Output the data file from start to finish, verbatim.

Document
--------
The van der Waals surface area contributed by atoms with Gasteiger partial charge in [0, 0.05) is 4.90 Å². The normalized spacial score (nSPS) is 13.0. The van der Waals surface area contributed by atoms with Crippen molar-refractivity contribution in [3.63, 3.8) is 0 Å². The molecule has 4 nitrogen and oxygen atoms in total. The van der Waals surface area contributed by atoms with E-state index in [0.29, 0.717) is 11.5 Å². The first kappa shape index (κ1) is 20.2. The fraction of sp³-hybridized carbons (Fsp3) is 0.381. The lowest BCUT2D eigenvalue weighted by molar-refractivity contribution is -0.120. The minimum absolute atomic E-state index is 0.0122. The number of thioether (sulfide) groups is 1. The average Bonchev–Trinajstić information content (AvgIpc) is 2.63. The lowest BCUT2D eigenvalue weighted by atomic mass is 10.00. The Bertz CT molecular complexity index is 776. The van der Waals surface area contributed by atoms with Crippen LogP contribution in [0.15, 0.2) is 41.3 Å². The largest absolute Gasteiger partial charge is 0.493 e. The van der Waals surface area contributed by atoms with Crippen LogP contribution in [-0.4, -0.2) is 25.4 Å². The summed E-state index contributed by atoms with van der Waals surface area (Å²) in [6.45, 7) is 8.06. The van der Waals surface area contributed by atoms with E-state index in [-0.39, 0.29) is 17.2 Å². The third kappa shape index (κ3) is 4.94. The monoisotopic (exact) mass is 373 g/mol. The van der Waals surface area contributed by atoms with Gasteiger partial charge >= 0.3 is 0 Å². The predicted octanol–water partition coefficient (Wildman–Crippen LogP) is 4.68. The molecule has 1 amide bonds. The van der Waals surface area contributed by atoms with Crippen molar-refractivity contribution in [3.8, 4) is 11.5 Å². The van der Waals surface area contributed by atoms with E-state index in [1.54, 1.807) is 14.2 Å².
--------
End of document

The van der Waals surface area contributed by atoms with Gasteiger partial charge in [0, 0.05) is 4.90 Å². The normalized spacial score (nSPS) is 13.0. The van der Waals surface area contributed by atoms with Crippen molar-refractivity contribution in [3.63, 3.8) is 0 Å². The molecule has 4 nitrogen and oxygen atoms in total. The van der Waals surface area contributed by atoms with E-state index in [0.29, 0.717) is 11.5 Å². The first kappa shape index (κ1) is 20.2. The fraction of sp³-hybridized carbons (Fsp3) is 0.381. The lowest BCUT2D eigenvalue weighted by molar-refractivity contribution is -0.120. The minimum absolute atomic E-state index is 0.0122. The number of thioether (sulfide) groups is 1. The average Bonchev–Trinajstić information content (AvgIpc) is 2.63. The lowest BCUT2D eigenvalue weighted by atomic mass is 10.00. The Bertz CT molecular complexity index is 776. The van der Waals surface area contributed by atoms with Crippen LogP contribution in [0.15, 0.2) is 41.3 Å². The largest absolute Gasteiger partial charge is 0.493 e. The van der Waals surface area contributed by atoms with Crippen LogP contribution in [-0.4, -0.2) is 25.4 Å². The summed E-state index contributed by atoms with van der Waals surface area (Å²) in [6.45, 7) is 8.06. The van der Waals surface area contributed by atoms with E-state index in [-0.39, 0.29) is 17.2 Å². The third kappa shape index (κ3) is 4.94. The monoisotopic (exact) mass is 373 g/mol. The van der Waals surface area contributed by atoms with Gasteiger partial charge >= 0.3 is 0 Å². The predicted octanol–water partition coefficient (Wildman–Crippen LogP) is 4.68. The molecule has 1 amide bonds. The van der Waals surface area contributed by atoms with Crippen molar-refractivity contribution in [3.8, 4) is 11.5 Å². The van der Waals surface area contributed by atoms with E-state index in [1.54, 1.807) is 14.2 Å².